By Lynn Venhaus
A jolt of joy, this sparkly rainbow-colored jukebox musical is as sweet as an Easter candy basket and as technically polished as a TED talk in its message of diversity.

The “Trolls World Tour” young audience can delight in the razzle-dazzle while the adults can appreciate the good beat and its “We Are the World” vibe. The merry Pop trolls are as relentlessly upbeat as they were in their debut film, and face another grave threat – but really, demonizing rock music? Hmmm…it’s not exactly being eaten by the Bergens.

This all-star sequel to DreamWorks Animation’s 2016 musical hit takes Poppy (Anna Kendrick) and Branch (Justin Timberlake) on an adventure. They discover their Pop universe is only one of six different Trolls tribes scattered over six different lands and devoted to six different kinds of music: funk, country, techno, classical, pop and rock.

A member of hard-rock royalty, Queen Barb (Rachel Bloom), aided by her father King Thrash (Ozzy Osbourne), wants to destroy all other kinds of music to let rock reign supreme. She sets out on her evil Trolls World Tour but Poppy thinks she wants to unite them. Will Barb be able to strike the biggest power chord or can Poppy bring everyone together in perfect harmony?

I wish Queen Barb, the Joan Jett clone, would not have been the villain, and her metal-head minions hell-bent on erasing funk, country, techno, classical and pop and such sub-genres as reggaeton, hip-hop and K-pop. Because kids need to feel free to have a good head-banging time too. Well, if the worst thing is to turn into a rock zombie, we can work around it, I suppose. And Rachel Bloom is properly fiery and funny as the riot grrrl.

Poppy, as voiced by Anna Kendrick

And wow, what an introduction to the panoply of music out there – and you certainly can dance to it all. It has some sly humor too — the smooth jazz jabs are funny (Jamie Dornan is devious Chaz!).

Illustrating how music is a universal language that binds us all, especially if we appreciate the different flavors that give life its harmony, this slickly produced fast-paced film bursts with such a vast array of sounds that it’s the jam of all jams. The musical talent gathered for an animated film is impressive – 40 songs are woven in the soundtrack.

Besides the returning cast, who has oodles of charm, we have Mary J. Blige, George Clinton and Anderson .Paak for funk, Kelly Clarkson is big-haired country queen Delta Dawn, J Balvin represents reggaeton, Anthony Ramos is the techno beat, girl band Red Velvet is K-Pop and world-renowned violinist and conductor is Trollzart. If that doesn’t sell the movie’s point about we all shouldn’t sound the same!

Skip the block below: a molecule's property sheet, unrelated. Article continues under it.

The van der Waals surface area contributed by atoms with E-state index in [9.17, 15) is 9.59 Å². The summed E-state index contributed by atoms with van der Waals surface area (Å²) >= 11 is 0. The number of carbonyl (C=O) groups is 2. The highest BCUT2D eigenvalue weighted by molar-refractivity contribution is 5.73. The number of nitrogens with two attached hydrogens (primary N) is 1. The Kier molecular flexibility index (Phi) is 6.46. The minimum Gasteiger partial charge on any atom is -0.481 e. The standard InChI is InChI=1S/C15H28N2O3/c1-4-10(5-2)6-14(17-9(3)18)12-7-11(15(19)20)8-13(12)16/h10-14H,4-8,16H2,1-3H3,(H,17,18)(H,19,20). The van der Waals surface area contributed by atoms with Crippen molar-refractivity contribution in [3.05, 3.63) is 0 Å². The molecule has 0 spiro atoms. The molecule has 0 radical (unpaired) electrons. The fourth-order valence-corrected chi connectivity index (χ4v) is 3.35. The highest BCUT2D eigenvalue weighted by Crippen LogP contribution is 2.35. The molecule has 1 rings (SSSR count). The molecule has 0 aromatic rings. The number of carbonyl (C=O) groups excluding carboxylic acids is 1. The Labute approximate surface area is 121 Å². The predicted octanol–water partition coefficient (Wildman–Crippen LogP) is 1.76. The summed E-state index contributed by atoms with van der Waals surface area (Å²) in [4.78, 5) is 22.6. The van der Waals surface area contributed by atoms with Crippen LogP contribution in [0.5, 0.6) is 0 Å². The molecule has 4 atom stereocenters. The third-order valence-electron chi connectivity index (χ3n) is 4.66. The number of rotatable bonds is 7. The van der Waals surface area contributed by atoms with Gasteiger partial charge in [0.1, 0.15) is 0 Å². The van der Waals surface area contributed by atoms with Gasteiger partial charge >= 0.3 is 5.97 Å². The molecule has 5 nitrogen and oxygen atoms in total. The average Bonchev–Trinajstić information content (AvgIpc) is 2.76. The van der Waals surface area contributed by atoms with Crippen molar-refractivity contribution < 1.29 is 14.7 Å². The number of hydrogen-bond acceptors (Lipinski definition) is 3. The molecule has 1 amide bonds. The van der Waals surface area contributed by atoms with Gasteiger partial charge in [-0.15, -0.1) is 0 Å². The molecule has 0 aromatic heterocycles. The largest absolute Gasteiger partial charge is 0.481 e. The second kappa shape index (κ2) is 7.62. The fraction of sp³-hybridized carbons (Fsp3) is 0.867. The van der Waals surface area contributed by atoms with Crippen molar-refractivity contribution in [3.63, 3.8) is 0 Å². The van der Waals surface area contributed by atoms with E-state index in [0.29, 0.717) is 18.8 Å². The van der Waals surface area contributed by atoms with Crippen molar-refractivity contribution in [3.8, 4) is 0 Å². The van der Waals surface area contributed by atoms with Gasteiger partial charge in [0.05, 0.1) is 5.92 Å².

Newcomers include Kenan Thompson as a very cool Tiny Diamond and Sam Rockwell as the wise sage Hickory – and they are fun to watch and to listen to as such distinctive characters. Musicians Flula Borg, Ester Dean and Charlyne Yi are also featured in the tribe.

Huge credit must go to executive music producers Ludwig Goransson (Oscar for “Black Panther”) and Timberlake. The music makes the film pop with positivity. “Just Sing” and “The Other Side” will be heavy in rotation. And people will know P-Funk’s “Atomic Dog”!

As for the key players, Anna Kendrick is well-suited as the perennially peppy Poppy, with her musical theater and “Pitch Perfect” credentials, and Justin Timberlake is there for the music as pragmatic Branch. James Corden is a bright spot as Biggie and Ron Funches is funny as the giraffe-like troll.

The whimsy is a given and so is the swirling kaleidoscope of color, like a Lisa Frank Trapper Keeper exploded on screen. But what is so fun to watch are all the happy dancing feet – just the coordination of the choreography is akin to a major Broadway musical. And the rich details in the personal looks – those felt appliques and tiny details.

Of course, the movie is a slick merchandise marketing machine, for it was created out of Danish woodcutter Thomas Dam’s sensational toy dolls, it’s what we expect. We called them Wishniks in the 1960s, and the good luck Trolls have gone on to be a hit in many decades. The way the animators play with the hair is genius too.

Just as the jolly Trolls expand their universe, the movie audience gets a tutorial in the various sonic landscapes music can summon.

And if ever we needed some warm and fuzzies, it’s certainly now. A bright spot in a dark world right now, “Trolls World Tour” delivers a splendid promise. Rock on!

Note: Released April 10 on Video on Demand and streaming services. “Trolls World Tour” is rated PG for mild rude humor. The animated musical feature’s run-time is 1 hr. 30 min. Lynn’s Grade: B+
A version of this review appeared in the Webster-Kirkwood Times.

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